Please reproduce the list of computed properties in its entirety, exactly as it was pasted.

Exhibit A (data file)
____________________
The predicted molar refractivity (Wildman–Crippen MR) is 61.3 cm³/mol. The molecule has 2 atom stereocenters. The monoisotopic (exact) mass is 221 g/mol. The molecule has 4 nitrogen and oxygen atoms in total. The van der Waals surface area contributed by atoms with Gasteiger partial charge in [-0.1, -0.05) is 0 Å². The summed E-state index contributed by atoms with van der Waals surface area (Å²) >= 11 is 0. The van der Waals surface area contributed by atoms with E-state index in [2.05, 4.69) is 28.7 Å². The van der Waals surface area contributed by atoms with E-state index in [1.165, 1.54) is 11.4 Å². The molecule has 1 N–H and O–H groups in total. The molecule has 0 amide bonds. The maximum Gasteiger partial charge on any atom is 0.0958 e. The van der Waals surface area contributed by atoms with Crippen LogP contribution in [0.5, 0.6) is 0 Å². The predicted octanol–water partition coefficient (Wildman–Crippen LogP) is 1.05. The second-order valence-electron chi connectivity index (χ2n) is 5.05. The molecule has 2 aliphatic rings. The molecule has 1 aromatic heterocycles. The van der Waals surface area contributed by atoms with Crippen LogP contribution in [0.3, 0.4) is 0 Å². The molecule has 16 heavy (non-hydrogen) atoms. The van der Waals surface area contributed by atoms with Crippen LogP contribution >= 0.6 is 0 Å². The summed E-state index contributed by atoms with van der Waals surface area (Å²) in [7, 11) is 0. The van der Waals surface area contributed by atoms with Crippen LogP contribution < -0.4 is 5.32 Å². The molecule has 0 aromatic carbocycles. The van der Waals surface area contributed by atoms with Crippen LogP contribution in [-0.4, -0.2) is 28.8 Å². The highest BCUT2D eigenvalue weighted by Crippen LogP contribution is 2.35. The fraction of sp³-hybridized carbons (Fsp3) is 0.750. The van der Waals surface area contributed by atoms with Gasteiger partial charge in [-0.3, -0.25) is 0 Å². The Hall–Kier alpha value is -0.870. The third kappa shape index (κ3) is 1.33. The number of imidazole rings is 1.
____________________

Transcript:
The predicted molar refractivity (Wildman–Crippen MR) is 61.3 cm³/mol. The molecule has 2 atom stereocenters. The monoisotopic (exact) mass is 221 g/mol. The molecule has 4 nitrogen and oxygen atoms in total. The van der Waals surface area contributed by atoms with Gasteiger partial charge in [-0.1, -0.05) is 0 Å². The summed E-state index contributed by atoms with van der Waals surface area (Å²) >= 11 is 0. The van der Waals surface area contributed by atoms with E-state index in [2.05, 4.69) is 28.7 Å². The van der Waals surface area contributed by atoms with E-state index in [1.165, 1.54) is 11.4 Å². The molecule has 1 N–H and O–H groups in total. The molecule has 0 amide bonds. The maximum Gasteiger partial charge on any atom is 0.0958 e. The van der Waals surface area contributed by atoms with Crippen LogP contribution in [0.5, 0.6) is 0 Å². The predicted octanol–water partition coefficient (Wildman–Crippen LogP) is 1.05. The second-order valence-electron chi connectivity index (χ2n) is 5.05. The molecule has 2 aliphatic rings. The molecule has 1 aromatic heterocycles. The van der Waals surface area contributed by atoms with Crippen LogP contribution in [0.3, 0.4) is 0 Å². The molecule has 16 heavy (non-hydrogen) atoms. The van der Waals surface area contributed by atoms with Crippen LogP contribution >= 0.6 is 0 Å². The summed E-state index contributed by atoms with van der Waals surface area (Å²) in [7, 11) is 0. The van der Waals surface area contributed by atoms with Crippen LogP contribution < -0.4 is 5.32 Å². The molecule has 0 aromatic carbocycles. The van der Waals surface area contributed by atoms with Crippen LogP contribution in [-0.4, -0.2) is 28.8 Å². The highest BCUT2D eigenvalue weighted by Crippen LogP contribution is 2.35. The fraction of sp³-hybridized carbons (Fsp3) is 0.750. The van der Waals surface area contributed by atoms with Gasteiger partial charge in [-0.3, -0.25) is 0 Å². The Hall–Kier alpha value is -0.870. The third kappa shape index (κ3) is 1.33. The number of imidazole rings is 1.